When letter-writing takes place away from the white glow of a computer screen, bare of emoticons and free of silly acronyms, it becomes a powerful medium. If you’ve read decades-old correspondence between your parents or grandparents, you know how laden with emotion scraps of notebook paper can be. Entire souls were contained by envelopes, connections were kindled, fires were stoked and prose got impressive. Dear Liar explores just such a relationship. Writer George Bernard Shaw and actress/muse Beatrice Campbell engaged in an affair that was quite literally mailed in over the course of several decades. At times it was seemingly platonic, but occasionally naughty quips and shared tragedies made their bond quite palpable. In Jerome Kilty’s play, the two characters read their letters aloud in an intimate theatrical experience that puts the viewer between pen, paper and person. WingSpan Theatre’s production at Bath House Cultural Center, 521 E. Lawther Drive, begins its run at 8 p.m. Thursday, October 8. Following that, it can be seen at 8 p.m. Thursdays and Fridays, and 2 and 8 p.m. Saturdays through October 24. Tickets are $20 at wingspantheatre.com. -Jennifer Davis-Lamm
Friday, October 9
Brahms' Symphony No. 1
It took 21 years to complete. Brahms began his Symphony No. 1 when he was just 22, and he would not finish the piece until he was 43. Paralyzed by the mostly self-imposed pressure he felt in light of Beethoven’s symphonic work, Brahms spent 12 of those 21 years just finding the courage to remove an initial draft of the first movement from his drawer, where it had sat hidden for over a decade. True to his fears, when completed, his Symphony No. 1 had Beethoven’s mark all over it. This, however, turned out to be a good thing. A study in energy and contrasts — triumphant and meditative, tempestuous one moment, severely gentle the next — Brahms’ Symphony No. 1 reminds listeners of Beethoven’s Ninth’s raw brilliance, with the addition of Brahms’ own serious even-handedness. Blinding intensity meets balanced internal integrity in Brahms’ first symphonic outing, and in it we catch a glimpse of the composer’s future stylings — the emotional intelligence and structural purity that Brahms would expand on in subsequent symphonies. Jaap van Zweden conducts a program that also includes Sibelius’ Violin Concerto, to be performed by Midori. The concert takes place at 7:30 p.m. Thursday-Saturday, and 2:30 p.m. Sunday at the Meyerson Symphony Center, 2301 Flora St. Tickets start at $19. More info at mydso.com. -Jonathan Patrick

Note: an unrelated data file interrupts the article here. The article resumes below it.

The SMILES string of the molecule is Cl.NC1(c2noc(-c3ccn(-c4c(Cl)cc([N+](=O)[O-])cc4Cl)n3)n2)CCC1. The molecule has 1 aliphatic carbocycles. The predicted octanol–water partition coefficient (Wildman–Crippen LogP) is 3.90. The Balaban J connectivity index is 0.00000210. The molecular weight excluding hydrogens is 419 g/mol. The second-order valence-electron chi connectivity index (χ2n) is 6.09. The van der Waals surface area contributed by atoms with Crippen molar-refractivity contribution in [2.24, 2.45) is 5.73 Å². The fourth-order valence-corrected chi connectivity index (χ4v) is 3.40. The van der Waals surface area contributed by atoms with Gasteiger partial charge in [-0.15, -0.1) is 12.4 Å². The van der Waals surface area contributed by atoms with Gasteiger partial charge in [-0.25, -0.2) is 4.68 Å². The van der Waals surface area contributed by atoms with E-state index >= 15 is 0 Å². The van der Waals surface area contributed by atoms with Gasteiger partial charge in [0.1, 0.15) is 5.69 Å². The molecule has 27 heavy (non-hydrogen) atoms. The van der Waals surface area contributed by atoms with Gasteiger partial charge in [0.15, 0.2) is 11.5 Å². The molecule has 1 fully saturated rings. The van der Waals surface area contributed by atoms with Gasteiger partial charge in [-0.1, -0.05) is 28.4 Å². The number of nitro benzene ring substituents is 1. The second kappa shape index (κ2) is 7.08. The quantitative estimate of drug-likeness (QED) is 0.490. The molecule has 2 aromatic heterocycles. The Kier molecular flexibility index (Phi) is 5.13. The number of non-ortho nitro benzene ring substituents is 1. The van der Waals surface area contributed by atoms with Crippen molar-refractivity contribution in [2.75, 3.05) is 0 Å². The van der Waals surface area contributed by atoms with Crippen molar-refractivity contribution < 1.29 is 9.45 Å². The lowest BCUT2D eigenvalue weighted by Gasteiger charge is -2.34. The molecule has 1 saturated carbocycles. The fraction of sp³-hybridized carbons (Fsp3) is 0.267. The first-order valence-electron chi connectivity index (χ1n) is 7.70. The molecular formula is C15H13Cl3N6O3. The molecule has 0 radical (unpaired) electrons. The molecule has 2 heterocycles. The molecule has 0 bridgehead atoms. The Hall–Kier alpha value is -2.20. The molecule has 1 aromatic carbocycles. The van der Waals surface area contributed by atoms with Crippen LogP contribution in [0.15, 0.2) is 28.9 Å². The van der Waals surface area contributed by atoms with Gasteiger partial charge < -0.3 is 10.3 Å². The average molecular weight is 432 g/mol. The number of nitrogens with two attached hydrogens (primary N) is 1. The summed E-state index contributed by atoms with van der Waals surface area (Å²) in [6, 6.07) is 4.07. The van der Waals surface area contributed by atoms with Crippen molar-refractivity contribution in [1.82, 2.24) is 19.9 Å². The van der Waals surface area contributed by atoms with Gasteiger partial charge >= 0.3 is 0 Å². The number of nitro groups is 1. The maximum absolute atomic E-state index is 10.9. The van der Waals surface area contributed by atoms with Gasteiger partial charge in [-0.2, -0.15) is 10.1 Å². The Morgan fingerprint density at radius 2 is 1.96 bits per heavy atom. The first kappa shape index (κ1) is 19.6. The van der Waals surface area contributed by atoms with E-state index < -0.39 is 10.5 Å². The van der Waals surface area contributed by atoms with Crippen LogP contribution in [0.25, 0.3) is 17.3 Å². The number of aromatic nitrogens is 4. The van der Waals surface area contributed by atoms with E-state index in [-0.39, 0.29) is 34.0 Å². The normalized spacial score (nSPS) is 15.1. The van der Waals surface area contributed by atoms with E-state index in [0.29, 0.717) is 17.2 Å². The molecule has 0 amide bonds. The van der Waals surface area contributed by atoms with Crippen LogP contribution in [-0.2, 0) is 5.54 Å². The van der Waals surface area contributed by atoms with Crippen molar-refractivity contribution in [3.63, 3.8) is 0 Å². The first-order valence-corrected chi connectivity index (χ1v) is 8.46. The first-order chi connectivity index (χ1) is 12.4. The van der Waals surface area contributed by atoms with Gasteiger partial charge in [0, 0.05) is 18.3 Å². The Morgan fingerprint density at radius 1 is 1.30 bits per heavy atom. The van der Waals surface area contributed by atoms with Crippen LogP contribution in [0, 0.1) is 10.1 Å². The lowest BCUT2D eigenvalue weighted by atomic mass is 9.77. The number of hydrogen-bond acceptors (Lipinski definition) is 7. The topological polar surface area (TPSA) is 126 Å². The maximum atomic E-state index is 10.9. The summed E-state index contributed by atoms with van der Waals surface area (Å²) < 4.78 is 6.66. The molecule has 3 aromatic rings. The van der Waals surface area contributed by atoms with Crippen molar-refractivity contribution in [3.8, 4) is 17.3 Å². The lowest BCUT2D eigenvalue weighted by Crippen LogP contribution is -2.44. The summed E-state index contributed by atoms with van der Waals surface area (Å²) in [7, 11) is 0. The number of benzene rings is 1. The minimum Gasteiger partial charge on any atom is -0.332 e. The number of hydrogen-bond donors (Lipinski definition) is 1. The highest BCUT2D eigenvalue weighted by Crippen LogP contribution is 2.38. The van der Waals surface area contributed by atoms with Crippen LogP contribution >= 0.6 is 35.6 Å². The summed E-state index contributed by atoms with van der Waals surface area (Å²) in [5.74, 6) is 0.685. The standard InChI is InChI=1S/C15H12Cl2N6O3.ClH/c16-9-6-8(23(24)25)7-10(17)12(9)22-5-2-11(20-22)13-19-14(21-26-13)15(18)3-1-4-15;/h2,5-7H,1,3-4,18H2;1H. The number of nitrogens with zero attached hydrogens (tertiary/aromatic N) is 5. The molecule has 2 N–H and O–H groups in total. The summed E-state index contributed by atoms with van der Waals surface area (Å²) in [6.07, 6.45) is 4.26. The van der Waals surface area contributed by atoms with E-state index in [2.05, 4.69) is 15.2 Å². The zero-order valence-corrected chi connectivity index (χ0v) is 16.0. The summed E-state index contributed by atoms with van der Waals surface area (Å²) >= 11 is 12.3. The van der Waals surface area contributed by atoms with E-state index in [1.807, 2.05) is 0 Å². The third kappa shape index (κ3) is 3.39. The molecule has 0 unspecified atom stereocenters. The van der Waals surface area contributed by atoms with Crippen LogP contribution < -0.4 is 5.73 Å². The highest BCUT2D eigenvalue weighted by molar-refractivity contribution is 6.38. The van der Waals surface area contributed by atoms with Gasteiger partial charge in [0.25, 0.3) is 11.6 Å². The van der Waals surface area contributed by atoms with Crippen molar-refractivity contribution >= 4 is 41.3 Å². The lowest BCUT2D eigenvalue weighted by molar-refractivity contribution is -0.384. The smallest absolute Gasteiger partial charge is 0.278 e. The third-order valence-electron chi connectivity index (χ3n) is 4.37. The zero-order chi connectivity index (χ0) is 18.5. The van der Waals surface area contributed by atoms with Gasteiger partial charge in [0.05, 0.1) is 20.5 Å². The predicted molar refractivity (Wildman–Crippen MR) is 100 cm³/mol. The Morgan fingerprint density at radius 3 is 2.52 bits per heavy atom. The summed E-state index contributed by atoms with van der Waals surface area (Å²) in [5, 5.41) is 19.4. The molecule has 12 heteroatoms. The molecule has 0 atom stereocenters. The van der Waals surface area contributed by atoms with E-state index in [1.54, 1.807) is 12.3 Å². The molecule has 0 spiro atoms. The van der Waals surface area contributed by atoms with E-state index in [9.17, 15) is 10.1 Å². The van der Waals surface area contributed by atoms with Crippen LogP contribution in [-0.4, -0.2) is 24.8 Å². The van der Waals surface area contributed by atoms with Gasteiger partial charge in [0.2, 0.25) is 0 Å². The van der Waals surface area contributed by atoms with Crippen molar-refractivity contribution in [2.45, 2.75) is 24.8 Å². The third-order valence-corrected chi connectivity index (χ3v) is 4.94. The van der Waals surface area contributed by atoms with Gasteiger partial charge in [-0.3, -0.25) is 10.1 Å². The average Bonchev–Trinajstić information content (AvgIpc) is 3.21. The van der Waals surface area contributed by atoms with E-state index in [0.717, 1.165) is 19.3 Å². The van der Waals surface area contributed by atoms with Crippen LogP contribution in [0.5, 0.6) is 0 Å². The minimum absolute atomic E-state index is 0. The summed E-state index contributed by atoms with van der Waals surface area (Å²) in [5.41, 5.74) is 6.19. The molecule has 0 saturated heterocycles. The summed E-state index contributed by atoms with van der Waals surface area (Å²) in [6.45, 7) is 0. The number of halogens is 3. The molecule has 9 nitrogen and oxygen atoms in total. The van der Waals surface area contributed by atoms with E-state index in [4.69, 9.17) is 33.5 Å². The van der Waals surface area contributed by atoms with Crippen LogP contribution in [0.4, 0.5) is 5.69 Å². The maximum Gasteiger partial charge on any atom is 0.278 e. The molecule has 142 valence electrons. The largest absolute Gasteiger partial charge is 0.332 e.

Fifty Years of Fashion
NorthPark Center has always been a fashion-forward haven. It’s the first stop for Dallas shoppers looking to step up their style game. As part of the ongoing celebration of its 50th anniversary, NorthPark hosts 50 Years of Fashion, a two-day event with runway fashion shows, cosmetic demonstrations and retailer promotions. Starting at 3:30 p.m. Friday with a free multi-brand fashion show and continuing through Saturday, most of the events are free, although the more upscale brands require a ticket. Some of the designers with shows include Elie Tahari, Cavalli and Ferragamo. VIP tickets are available to select shows for $50. More information at northparkcenter.com.
That whole ebola thing in Dallas proved that modern medicine isn’t too shabby when it comes to saving lives. But ebola medicine isn’t what sells. Boner and diet pills — hopefully you don’t get those two mixed up — lead the way for Big Pharma, and they may be holding science back from inventing more interesting recreational medicines. In Michael Federico, Jeffrey Schmidt and Lydia Mackay’s Faust, Dr. John Faust hopes to use medicine as a tool to unlock the mind of God. In order to accomplish such a thing, he has to sink to the wastelands and sell his soul. Luckily, you won’t have to pay such a hefty price to attend The Drama Club’s presentation of Faust at Kalita Humphreys Theater (3636 Turtle Creek Blvd.) For $25, see the play at 8 p.m. Friday or through October 24. To purchase tickets or find more info, head to thedramaclub.org. -Lucas Buckels
A jet-black armored car sits at the center of the Power Station, an art space just east of Deep Ellum. The license plate reads: FAILED. It’s one of three pieces by artist Jill Magid in the exhibition Emergency Measures, curated by Gregory Ruppe and Noah Simblist. Magid’s trio of work on display here revolves around the time she spent in Austin in 2010, when she was researching sniper shootings and, as fate would have it, became a witness to a shooting on the capitol steps. In addition to the car, she created a video of her TV interview on loop, and a book recounting the incident in great detail. Magid, a New York-based artist whose work often involves themes of safety and surveillance, will be in Dallas for the closing reception from 6-8 p.m. Friday at the Power Station (3816 Commerce St.), where she will speak about her work. For more info, visit powerstationdallas.com.